Earlier, the officers discussed the detailed notes they discovered left by Paddock.
The note was first discovered by Officer Newton lying face-up on Paddock’s nightstand.
‘I could see on it he had written the distance, the elevation he was on, the drop of what his bullet was gonna be for the crowd,’ Newton said. ‘So he had that written down and figured out so he would know where to shoot to hit his targets fromthere.’
The room looked down on the crowd across the street and was an estimated 1,100 feet away, according to Las Vegas officials.
Newton said it was very ‘eerie’ to enter the room and find the lifeless body of a man who had just minutes before unleashed a rain of carnage upon hundreds of innocent people.
Authorities also revealed on Saturday that Paddock may have driven to the Nevada desert to prepare for Sunday’s attack.
An investigator works in the room at the Mandalay Bay Resort and Casino from where a gunman opened fire from on a music festival last Sunday
FBI investigators work outside the Route 91 music festival site beside the Mandalay Bay resort Hotel after a gunman fired and killed 58 people
Investigators work at a festival grounds across the street from the Mandalay Bay Resort and Casino on Tuesday authorities began cleaning up the area where the shooting occurred, clearing away the personal belongings of thousands of concert goers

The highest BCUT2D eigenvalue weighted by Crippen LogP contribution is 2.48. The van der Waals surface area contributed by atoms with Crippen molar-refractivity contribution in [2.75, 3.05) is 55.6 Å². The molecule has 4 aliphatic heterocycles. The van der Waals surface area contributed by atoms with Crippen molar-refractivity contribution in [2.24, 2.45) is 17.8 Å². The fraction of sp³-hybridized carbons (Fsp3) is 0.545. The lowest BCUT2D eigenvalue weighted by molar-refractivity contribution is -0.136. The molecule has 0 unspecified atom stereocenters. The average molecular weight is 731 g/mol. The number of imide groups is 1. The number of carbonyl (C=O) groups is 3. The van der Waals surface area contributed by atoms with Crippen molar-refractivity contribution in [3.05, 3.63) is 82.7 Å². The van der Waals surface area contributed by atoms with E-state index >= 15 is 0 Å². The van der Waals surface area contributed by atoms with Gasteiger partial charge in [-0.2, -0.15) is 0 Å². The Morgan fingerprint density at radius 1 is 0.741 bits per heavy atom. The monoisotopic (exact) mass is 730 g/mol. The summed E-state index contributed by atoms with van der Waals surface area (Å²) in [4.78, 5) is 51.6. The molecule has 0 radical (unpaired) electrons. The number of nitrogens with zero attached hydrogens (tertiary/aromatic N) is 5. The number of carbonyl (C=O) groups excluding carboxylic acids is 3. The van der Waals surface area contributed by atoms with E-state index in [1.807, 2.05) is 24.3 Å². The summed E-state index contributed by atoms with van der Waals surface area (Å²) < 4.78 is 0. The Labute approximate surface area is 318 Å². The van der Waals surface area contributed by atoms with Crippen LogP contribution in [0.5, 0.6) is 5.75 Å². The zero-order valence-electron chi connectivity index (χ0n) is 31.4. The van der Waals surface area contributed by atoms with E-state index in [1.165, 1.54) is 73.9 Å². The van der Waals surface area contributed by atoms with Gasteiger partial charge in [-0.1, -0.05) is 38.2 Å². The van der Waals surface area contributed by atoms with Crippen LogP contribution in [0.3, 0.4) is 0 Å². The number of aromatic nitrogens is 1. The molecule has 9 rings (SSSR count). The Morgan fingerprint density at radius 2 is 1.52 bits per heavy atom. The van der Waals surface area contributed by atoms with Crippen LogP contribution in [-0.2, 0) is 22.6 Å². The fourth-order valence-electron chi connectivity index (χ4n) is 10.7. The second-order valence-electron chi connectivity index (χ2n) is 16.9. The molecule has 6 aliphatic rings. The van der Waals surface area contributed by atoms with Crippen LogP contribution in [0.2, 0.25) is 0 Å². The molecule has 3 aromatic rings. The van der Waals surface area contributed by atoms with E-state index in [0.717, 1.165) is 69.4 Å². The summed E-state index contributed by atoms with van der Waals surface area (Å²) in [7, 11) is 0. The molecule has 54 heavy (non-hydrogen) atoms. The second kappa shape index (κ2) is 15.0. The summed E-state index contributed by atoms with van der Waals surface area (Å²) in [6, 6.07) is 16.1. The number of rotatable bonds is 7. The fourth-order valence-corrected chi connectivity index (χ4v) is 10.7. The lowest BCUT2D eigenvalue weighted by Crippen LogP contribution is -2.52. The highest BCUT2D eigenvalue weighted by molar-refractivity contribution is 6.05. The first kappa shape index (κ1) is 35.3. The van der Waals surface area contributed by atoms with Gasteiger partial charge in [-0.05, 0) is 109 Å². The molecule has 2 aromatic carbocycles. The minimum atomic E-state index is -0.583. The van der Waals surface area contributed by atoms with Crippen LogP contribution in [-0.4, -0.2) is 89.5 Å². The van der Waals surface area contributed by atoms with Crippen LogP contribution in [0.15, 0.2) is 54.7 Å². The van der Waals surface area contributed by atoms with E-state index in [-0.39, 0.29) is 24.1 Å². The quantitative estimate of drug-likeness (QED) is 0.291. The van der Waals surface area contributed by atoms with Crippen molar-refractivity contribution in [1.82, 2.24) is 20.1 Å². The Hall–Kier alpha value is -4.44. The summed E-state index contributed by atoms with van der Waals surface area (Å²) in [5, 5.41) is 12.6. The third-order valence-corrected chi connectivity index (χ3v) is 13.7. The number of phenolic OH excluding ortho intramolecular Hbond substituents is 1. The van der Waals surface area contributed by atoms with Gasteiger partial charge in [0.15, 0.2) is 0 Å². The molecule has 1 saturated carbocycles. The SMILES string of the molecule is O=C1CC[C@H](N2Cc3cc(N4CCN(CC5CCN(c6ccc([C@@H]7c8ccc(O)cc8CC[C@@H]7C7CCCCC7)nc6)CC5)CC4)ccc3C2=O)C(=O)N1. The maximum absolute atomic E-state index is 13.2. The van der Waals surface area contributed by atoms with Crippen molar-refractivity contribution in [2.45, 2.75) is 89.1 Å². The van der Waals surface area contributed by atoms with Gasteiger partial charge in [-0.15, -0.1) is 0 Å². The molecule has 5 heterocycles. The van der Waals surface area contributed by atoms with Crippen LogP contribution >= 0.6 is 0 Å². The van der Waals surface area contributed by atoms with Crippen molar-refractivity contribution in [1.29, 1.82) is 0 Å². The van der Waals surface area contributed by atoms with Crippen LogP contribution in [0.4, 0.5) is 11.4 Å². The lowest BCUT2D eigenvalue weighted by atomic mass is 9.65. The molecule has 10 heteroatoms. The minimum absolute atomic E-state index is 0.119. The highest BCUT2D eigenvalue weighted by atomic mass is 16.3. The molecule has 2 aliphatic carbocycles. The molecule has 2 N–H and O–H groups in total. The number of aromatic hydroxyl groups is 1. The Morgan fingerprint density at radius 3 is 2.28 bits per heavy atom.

Investigators said that they have found surveillance footage showing Paddock driving towards a secluded area on the outskirts of Mesquite, Nevada where locals are known to practice shooting.
Paddock was a resident of Mesquite, about a 90 minute drive to Las Vegas, and split much of his time between there and Las Vegas hotel rooms.
Records show that Paddock began stocking an arsenal of weapons in 2016, buying 33 of his 47 guns since last October, including AR-15-style rifles, according to the Wall Street Journal.
More than a dozen high-powered assault weapons were found in Paddock’s room following Sunday’s massacre, including guns modified with ‘bump stocks’, an alteration that allows guns to fire bullets at a faster rate.
Meanwhile, authorities began cleaning up the area where the shooting occurred, clearing away the personal belongings of thousands of concert goers lucky enough to have escaped with their lives.
Workers board up a broken window at the Mandalay Bay hotel, where shooter Stephen Paddock conducted his mass shooting along the Las Vegas Strip
People look at the makeshift memorial which has popped up at the famed ”Welcome to Las Vegas” sign last week
FBI agents could be seen piling backpacks, baby strollers and lawn chairs left on the Sunset Strip throughout the week, according to CBS News.